What can Labour do to recover from its election massacre? Next to nothing

Fatal flaw in Starmer party

WHAT can Labour do to recover from its latest massacre?

Next to nothing.

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The biggest threat to Boris Johnson — in England, anyway — is Boris Johnson.

We are not talking about him being caught out in confected scandals over soft furnishings.

Voters couldn’t care less about them.

We are talking about the PM now delivering on his promises.

Keir Starmer has nothing new to offer the Blue Wall seats he must win back.

Boris is a big-spender treading all over Labour’s turf.

Starmer’s only prayer is to prove in three years’ time that the Tories reneged on every levelling-up pledge.

So Boris cannot succumb to complacency.

That said, he is allowed a day or two to celebrate Thursday’s extraordinary triumph — a cementing of the political revolution of 2019.

How did he manage it?

He “got Brexit done” — enabling him then to oversee a world-beating vaccine rollout free from the EU’s sluggish incompetence.

The resulting “bounceback” boom now being forecast won’t have hurt either.

His jobs and investment promises proved hugely popular, like his Tory mayors.

And he cashed in on the Brexit Party’s demise, hoovering up its support.


Boris is a proven winner, a charismatic magnet for voters.

Starmer, by stark contrast, is a droid with no policies.

He has spent a year jumping foolishly on woke bandwagons, sniping in hindsight at Government failings and trying in vain to sell a Tory sleaze scandal to a bemused, eye-rolling public.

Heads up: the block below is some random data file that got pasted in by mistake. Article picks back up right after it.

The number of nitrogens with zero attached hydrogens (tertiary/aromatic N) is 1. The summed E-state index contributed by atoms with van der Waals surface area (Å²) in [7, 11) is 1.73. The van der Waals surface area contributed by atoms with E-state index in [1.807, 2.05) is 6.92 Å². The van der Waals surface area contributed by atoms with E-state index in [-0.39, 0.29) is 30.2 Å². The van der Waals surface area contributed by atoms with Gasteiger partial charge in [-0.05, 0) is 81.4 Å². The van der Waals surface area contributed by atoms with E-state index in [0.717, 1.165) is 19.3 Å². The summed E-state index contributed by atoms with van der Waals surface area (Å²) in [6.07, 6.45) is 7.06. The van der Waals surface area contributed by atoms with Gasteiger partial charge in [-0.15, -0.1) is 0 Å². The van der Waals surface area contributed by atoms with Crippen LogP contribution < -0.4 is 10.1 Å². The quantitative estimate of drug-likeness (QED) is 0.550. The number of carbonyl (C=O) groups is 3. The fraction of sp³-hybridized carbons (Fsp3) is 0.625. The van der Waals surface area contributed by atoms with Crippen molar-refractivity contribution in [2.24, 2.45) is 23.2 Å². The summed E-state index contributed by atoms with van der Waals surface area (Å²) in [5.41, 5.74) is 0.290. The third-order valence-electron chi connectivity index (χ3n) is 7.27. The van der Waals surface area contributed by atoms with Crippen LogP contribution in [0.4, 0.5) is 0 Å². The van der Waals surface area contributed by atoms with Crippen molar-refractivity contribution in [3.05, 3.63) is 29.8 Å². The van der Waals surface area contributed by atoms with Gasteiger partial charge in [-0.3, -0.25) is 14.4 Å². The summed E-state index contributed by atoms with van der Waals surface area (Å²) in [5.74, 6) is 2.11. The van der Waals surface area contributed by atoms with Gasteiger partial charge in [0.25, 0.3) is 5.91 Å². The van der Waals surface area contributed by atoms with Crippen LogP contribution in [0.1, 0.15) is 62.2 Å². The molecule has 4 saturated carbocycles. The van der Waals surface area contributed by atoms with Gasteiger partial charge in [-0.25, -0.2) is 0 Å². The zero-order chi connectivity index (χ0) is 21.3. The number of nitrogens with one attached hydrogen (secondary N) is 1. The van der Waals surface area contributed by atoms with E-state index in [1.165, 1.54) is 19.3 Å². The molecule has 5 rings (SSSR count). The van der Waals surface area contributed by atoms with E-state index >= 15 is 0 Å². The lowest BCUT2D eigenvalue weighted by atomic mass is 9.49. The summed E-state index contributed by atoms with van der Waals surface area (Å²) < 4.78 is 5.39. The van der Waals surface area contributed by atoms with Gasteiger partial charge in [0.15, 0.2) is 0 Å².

In Brexit-backing Hartlepool they recalled him as the man who plotted to negate their votes.

They remembered him trying to install anti-Semitic Marxist Jeremy Corbyn as Prime Minister.

Then watched him impose a rejected Remainer as his candidate for their MP.

Labour is in deep trouble. Its union backers are fading into irrelevance.

Its core voters are well-off metropolitan liberal Remainer graduates who naively romanticise socialism and all its miseries and despise the patriotic working-class the party needs to lure back.

Starmer cannot appeal to both.

He could focus on the latter, as Caroline Flint suggests, and purge the Left, but not without gifting maybe millions of millennial votes to the Greens.

He could give up on the Blue Wall and bet the farm on the woke city vote. But there isn’t nearly enough of it for power.

Labour says it will learn lessons.

It won’t.

It will retreat to its safe space, Twitter, to revel in hate for its opponents — every tweet toxifying the party further.

Starmer can only hope Boris fails in England or runs aground in Scotland, where Nicola Sturgeon’s independence obsession looks a far bigger threat.

Boris cannot rest.

He must level-up.

He must build homes by the million and hope to win more young voters.

And he must fight Sturgeon tooth and nail to keep the UK together.

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